confirmation situation to make it harder for you to accidentally
delete something without using the tab key or mouse to consciously
select the positive (delete) action. In a save confirmation, I believe
that the primary button with focus is actually Save, not Cancel
because they are always skewing towards minimizing accidental loss of
data. It's the inconsistency that you're annoyed by, but it may have
saved your neck at one time or another.

In any case, it is the developer's choice on what is primary in any
given UI and these new styles will help them out.

I wanted to mention that we need a more flexible way to dealing with
alignments for the button grouping (left vs right) and the buttons
within. Right now in the dialog, the button group is aligned right but
buttons are in the order of primary | secondary like Windows. On a
Mac, they use secondary | primary so the primary is the rightmost
button.

I don't want to tell people how to build their buttons (I sometimes
use left aligned buttons, with primary to the left) but we should
support different group alignments (left/right) and control of the
sequence and priority (primary/secondary) for the individual buttons.

Ideally, this would be driven off css. For a default, I might want to
recommend the Apple style button order, but our example pages should
show a range of options. It all depends on the larger UI system the
designer is building.

On Dec 9, 11:43 am, "Scott González" <scott.gonza...@gmail.com> wrote:

Richard D. Worth

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Dec 9, 2008, 12:11:07 PM12/9/08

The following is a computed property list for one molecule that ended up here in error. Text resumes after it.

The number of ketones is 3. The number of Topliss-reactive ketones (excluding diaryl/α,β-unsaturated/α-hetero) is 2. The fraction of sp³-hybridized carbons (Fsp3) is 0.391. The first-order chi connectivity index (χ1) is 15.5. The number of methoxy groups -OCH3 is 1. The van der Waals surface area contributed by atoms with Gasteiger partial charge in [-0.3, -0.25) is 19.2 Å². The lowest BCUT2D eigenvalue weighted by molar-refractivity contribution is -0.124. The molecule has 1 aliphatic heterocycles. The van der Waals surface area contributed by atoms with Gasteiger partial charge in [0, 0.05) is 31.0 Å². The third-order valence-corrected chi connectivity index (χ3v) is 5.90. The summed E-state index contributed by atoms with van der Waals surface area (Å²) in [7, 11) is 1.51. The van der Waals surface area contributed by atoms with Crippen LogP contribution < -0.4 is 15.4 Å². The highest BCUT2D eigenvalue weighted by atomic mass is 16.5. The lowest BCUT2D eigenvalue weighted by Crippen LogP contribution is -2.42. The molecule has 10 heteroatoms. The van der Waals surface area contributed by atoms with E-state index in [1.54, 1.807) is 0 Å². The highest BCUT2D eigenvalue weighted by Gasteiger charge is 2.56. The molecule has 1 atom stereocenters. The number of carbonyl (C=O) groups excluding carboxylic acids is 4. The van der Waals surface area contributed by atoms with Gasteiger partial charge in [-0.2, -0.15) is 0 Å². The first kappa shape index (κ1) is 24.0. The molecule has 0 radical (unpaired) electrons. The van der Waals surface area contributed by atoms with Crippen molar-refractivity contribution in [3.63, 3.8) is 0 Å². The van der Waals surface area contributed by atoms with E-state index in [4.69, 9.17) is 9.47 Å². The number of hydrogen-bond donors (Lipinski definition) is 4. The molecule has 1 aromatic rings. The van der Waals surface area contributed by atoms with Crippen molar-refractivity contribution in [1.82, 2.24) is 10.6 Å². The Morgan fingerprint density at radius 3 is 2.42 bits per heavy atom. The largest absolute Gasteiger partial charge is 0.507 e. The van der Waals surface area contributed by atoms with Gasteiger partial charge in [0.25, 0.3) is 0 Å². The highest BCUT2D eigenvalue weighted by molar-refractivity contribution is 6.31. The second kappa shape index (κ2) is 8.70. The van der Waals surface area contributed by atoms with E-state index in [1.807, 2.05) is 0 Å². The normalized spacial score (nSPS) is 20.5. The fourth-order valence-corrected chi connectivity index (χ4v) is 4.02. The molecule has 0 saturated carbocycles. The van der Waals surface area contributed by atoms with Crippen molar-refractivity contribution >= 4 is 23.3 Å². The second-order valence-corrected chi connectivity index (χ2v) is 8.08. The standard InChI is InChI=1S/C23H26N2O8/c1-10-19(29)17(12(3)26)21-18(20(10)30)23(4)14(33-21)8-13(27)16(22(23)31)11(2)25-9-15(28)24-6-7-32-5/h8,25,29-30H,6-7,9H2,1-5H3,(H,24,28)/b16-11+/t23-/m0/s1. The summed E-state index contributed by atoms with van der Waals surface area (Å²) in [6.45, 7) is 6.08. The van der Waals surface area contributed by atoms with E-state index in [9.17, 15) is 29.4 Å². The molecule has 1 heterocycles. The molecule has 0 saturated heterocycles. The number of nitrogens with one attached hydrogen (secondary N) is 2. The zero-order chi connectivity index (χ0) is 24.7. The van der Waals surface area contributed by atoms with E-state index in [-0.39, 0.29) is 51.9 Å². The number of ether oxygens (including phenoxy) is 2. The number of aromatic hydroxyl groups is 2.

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For simplicity I think we should put the buttons in the order the user specifies. POLS (Principle of Least Surprise), and it allows them to easily build to either convention/system type/audience. Do you have an idea of how we would do it otherwise? In terms of API/css?

- Richard

Todd Parker

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Dec 9, 2008, 12:32:35 PM12/9/08
to jQuery UI Development
I think that is fine, so essentially the button group is right aligned
by default (and changeable via css) and the buttons will appear in the
order listed, from left to right?

On Dec 9, 12:11 pm, "Richard D. Worth" <rdwo...@gmail.com> wrote:
> For simplicity I think we should put the buttons in the order the user
> specifies. POLS (Principle of Least Surprise), and it allows them to easily
> build to either convention/system type/audience. Do you have an idea of how
> we would do it otherwise? In terms of API/css?
>
> - Richard
>

Richard D. Worth

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Dec 9, 2008, 12:34:33 PM12/9/08
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Yeah, that's what we've got now. Seems to work alright.